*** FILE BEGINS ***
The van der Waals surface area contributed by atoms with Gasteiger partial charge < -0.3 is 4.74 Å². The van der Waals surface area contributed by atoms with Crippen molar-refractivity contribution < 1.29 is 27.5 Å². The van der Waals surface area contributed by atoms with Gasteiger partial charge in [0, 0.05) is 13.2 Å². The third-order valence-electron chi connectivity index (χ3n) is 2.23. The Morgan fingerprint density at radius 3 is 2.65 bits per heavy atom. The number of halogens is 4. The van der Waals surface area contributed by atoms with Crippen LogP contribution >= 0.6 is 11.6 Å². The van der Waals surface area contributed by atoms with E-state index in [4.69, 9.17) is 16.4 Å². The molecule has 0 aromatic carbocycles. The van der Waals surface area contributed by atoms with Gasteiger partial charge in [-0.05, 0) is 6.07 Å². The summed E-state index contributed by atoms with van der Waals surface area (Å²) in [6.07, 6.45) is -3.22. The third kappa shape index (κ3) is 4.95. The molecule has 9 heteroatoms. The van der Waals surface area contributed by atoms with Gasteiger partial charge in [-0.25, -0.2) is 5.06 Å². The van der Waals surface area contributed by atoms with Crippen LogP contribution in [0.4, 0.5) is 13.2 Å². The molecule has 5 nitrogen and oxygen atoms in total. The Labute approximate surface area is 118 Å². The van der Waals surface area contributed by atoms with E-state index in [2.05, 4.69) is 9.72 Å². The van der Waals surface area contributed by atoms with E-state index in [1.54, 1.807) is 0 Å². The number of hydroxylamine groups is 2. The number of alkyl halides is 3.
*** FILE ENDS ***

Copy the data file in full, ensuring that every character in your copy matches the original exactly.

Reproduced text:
The van der Waals surface area contributed by atoms with Gasteiger partial charge < -0.3 is 4.74 Å². The van der Waals surface area contributed by atoms with Crippen molar-refractivity contribution < 1.29 is 27.5 Å². The van der Waals surface area contributed by atoms with Gasteiger partial charge in [0, 0.05) is 13.2 Å². The third-order valence-electron chi connectivity index (χ3n) is 2.23. The Morgan fingerprint density at radius 3 is 2.65 bits per heavy atom. The number of halogens is 4. The van der Waals surface area contributed by atoms with Crippen LogP contribution >= 0.6 is 11.6 Å². The van der Waals surface area contributed by atoms with E-state index in [4.69, 9.17) is 16.4 Å². The molecule has 0 aromatic carbocycles. The van der Waals surface area contributed by atoms with Gasteiger partial charge in [-0.05, 0) is 6.07 Å². The summed E-state index contributed by atoms with van der Waals surface area (Å²) in [6.07, 6.45) is -3.22. The third kappa shape index (κ3) is 4.95. The molecule has 9 heteroatoms. The van der Waals surface area contributed by atoms with Gasteiger partial charge in [-0.25, -0.2) is 5.06 Å². The van der Waals surface area contributed by atoms with Crippen LogP contribution in [0.4, 0.5) is 13.2 Å². The molecule has 5 nitrogen and oxygen atoms in total. The Labute approximate surface area is 118 Å². The van der Waals surface area contributed by atoms with E-state index in [2.05, 4.69) is 9.72 Å². The van der Waals surface area contributed by atoms with E-state index in [1.54, 1.807) is 0 Å². The number of hydroxylamine groups is 2. The number of alkyl halides is 3.